Sunday, December 22, 2013
Woodson questions Knicks' effort
By Ian Begley
GREENBURGH, N.Y. -- It isn't the big lineup, the interior defense or the injuries.
It's the effort.
That's what hurt the Knicks the most in their latest "embarrassing" performance at home, according to Mike Woodson.
In what has become a common theme this season, Woodson says his team didn't play with enough effort in its loss on Saturday against Memphis.
"I'm not happy, I wasn't happy [Saturday] with the effort," the embattled head coach said after practice on Sunday. "I thought we played in spurts again."
Woodson said it was "embarrassing" to watch film on Sunday of the 95-87 loss a day before. The Knicks were out rebounded by 27 and outscored in the paint by 32 against a Grizzlies team that had lost five straight coming into the game.
Those rebounding numbers aren't a huge aberration.
On the season, the Knicks rank 28th in overall rebounding rate (the percentage of rebounds available corralled by the team).
They get outrebounded by an average of 4.1 boards per game, which is the third-worst differential in the league, and rank 23rd in defensive efficiency.
Woodson sees effort as the main issue here.
"When guys are missing block outs, when we're giving up layups because we're not protecting one another from a defensive standpoint, that to me is all effort plays," Woodson said. "You show it enough on film, the tape today was embarrassing to watch. I know it was. It takes effort, and we didn't do that. I thought that was the difference [in the game] and then the layups we gave up."
Several players have backed Woodson here, saying the Knicks have lacked effort after losses earlier in the season.
J.R. Smith, though, says it shouldn't be an issue nearly two months into the year.
"It's way too deep into the season to even be having this problem right now," the Sixth Man said. "If anything, you normally have this problem right before All-star break or going down to the end of the season when you're secure in your spot."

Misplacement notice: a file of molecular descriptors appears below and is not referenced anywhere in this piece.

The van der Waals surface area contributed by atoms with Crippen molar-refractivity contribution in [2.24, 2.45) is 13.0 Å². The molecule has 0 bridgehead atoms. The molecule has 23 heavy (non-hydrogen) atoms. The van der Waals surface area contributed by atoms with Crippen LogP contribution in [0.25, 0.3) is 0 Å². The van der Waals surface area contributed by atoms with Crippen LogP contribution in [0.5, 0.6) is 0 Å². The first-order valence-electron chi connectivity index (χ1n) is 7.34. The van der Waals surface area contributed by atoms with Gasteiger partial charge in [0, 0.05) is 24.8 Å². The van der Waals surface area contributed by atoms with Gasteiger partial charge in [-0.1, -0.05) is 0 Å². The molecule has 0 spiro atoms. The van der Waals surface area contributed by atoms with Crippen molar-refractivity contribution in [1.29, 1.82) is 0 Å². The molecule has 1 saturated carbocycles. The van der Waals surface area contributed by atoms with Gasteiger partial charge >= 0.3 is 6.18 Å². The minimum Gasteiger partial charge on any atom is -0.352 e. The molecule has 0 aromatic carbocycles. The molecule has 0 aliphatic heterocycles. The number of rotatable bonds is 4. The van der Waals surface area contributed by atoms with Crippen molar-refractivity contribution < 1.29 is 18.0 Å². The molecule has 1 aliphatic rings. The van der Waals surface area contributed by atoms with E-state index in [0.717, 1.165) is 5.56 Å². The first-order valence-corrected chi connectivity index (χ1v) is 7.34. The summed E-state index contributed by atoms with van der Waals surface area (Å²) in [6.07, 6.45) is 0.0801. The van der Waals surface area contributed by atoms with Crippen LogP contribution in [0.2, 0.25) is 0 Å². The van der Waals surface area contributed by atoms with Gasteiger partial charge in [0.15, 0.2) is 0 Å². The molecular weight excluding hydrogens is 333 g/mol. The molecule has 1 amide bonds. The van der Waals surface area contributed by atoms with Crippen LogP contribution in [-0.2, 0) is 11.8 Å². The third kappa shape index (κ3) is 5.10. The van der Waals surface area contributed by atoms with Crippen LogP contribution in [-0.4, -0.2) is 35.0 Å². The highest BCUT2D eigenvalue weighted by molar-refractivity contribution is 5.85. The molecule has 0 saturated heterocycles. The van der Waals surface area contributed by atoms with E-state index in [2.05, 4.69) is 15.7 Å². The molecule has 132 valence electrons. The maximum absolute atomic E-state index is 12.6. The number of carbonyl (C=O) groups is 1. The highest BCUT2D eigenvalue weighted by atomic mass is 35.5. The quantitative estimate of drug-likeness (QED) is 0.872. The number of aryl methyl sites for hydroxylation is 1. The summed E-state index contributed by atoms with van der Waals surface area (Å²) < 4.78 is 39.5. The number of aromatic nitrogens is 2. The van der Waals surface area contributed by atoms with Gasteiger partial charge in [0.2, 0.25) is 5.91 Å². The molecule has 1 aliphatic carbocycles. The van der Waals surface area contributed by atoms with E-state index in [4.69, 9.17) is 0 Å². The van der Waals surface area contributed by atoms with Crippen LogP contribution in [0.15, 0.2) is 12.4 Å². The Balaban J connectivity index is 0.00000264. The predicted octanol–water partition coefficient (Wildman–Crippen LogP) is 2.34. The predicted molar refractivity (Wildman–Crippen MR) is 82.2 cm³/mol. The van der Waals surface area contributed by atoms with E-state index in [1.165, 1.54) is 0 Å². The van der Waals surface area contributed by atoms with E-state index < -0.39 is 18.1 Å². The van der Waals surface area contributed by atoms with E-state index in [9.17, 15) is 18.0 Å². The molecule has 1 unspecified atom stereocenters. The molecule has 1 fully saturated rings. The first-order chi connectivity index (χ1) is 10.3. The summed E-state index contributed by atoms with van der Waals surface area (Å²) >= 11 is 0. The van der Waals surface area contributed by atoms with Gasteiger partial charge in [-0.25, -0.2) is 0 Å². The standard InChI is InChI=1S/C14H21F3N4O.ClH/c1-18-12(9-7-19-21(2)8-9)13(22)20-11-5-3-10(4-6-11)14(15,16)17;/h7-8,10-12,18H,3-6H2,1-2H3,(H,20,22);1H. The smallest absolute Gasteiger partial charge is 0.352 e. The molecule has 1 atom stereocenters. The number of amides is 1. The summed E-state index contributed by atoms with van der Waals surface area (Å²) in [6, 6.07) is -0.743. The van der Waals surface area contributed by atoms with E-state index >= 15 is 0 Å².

The Knicks' spot is anything but secure.
They woke up Sunday morning with the fifth-worst record in the NBA and in fourth place in the awful Atlantic Division.
They've performed well below expectations, leading to rampant public speculation that Woodson's job is in jeopardy.
No one from the Knicks' front office or ownership has commented publicly on Woodson's status in recent days.
Team owner James Dolan gave Woodson a public vote of confidence Nov. 20. But the Knicks have gone 5-10 since Dolan's comments, including a 41-point loss to Boston on Dec. 8 and a 15-point loss to Cleveland two days later.
A source with knowledge of the team's thinking told ESPNNewYork.com earlier this month that Woodson is being evaluated on a "game-by-game basis" by upper management.
One thing the coach has going for him is that New York, somehow, is just three games behind the Atlantic Division-leading Celtics.
If everything breaks right for the Knicks on Monday in Orlando, they could be just two games out of first heading into a Christmas Day showdown with Oklahoma City.
"It's my job to push these guys, and I'm going to continue to do that," Woodson said. "... Hopefully when we come out [against Orlando, the lessons learned Saturday] will carry over to hopefully a win, because we can't keep making excuses for ourselves. We've got to start winning games."